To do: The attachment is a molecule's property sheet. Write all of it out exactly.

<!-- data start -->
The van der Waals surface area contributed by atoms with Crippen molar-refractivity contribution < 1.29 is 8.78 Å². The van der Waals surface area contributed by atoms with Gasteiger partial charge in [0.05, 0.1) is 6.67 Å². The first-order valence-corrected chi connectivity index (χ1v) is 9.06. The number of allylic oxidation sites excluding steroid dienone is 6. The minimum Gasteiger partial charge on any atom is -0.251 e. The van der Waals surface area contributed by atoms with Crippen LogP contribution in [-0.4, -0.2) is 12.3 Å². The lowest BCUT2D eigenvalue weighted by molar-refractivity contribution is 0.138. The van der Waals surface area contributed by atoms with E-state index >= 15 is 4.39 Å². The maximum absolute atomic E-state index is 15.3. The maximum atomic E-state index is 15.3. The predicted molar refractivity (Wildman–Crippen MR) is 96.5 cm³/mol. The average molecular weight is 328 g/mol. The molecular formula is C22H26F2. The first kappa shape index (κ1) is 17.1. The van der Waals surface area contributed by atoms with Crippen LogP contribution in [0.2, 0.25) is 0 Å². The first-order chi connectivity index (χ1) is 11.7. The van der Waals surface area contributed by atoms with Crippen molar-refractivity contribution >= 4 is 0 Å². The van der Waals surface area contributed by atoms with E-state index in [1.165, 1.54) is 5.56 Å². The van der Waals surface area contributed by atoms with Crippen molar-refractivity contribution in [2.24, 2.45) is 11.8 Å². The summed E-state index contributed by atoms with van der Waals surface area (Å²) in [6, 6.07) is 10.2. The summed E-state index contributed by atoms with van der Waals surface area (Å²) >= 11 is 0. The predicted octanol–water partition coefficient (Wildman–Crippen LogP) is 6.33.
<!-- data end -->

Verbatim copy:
The van der Waals surface area contributed by atoms with Crippen molar-refractivity contribution < 1.29 is 8.78 Å². The van der Waals surface area contributed by atoms with Gasteiger partial charge in [0.05, 0.1) is 6.67 Å². The first-order valence-corrected chi connectivity index (χ1v) is 9.06. The number of allylic oxidation sites excluding steroid dienone is 6. The minimum Gasteiger partial charge on any atom is -0.251 e. The van der Waals surface area contributed by atoms with Crippen LogP contribution in [-0.4, -0.2) is 12.3 Å². The lowest BCUT2D eigenvalue weighted by molar-refractivity contribution is 0.138. The van der Waals surface area contributed by atoms with E-state index >= 15 is 4.39 Å². The maximum absolute atomic E-state index is 15.3. The maximum atomic E-state index is 15.3. The predicted molar refractivity (Wildman–Crippen MR) is 96.5 cm³/mol. The average molecular weight is 328 g/mol. The molecular formula is C22H26F2. The first kappa shape index (κ1) is 17.1. The van der Waals surface area contributed by atoms with Crippen LogP contribution in [0.2, 0.25) is 0 Å². The first-order chi connectivity index (χ1) is 11.7. The van der Waals surface area contributed by atoms with Crippen molar-refractivity contribution >= 4 is 0 Å². The van der Waals surface area contributed by atoms with E-state index in [1.165, 1.54) is 5.56 Å². The van der Waals surface area contributed by atoms with Crippen molar-refractivity contribution in [2.24, 2.45) is 11.8 Å². The summed E-state index contributed by atoms with van der Waals surface area (Å²) in [6, 6.07) is 10.2. The summed E-state index contributed by atoms with van der Waals surface area (Å²) >= 11 is 0. The predicted octanol–water partition coefficient (Wildman–Crippen LogP) is 6.33.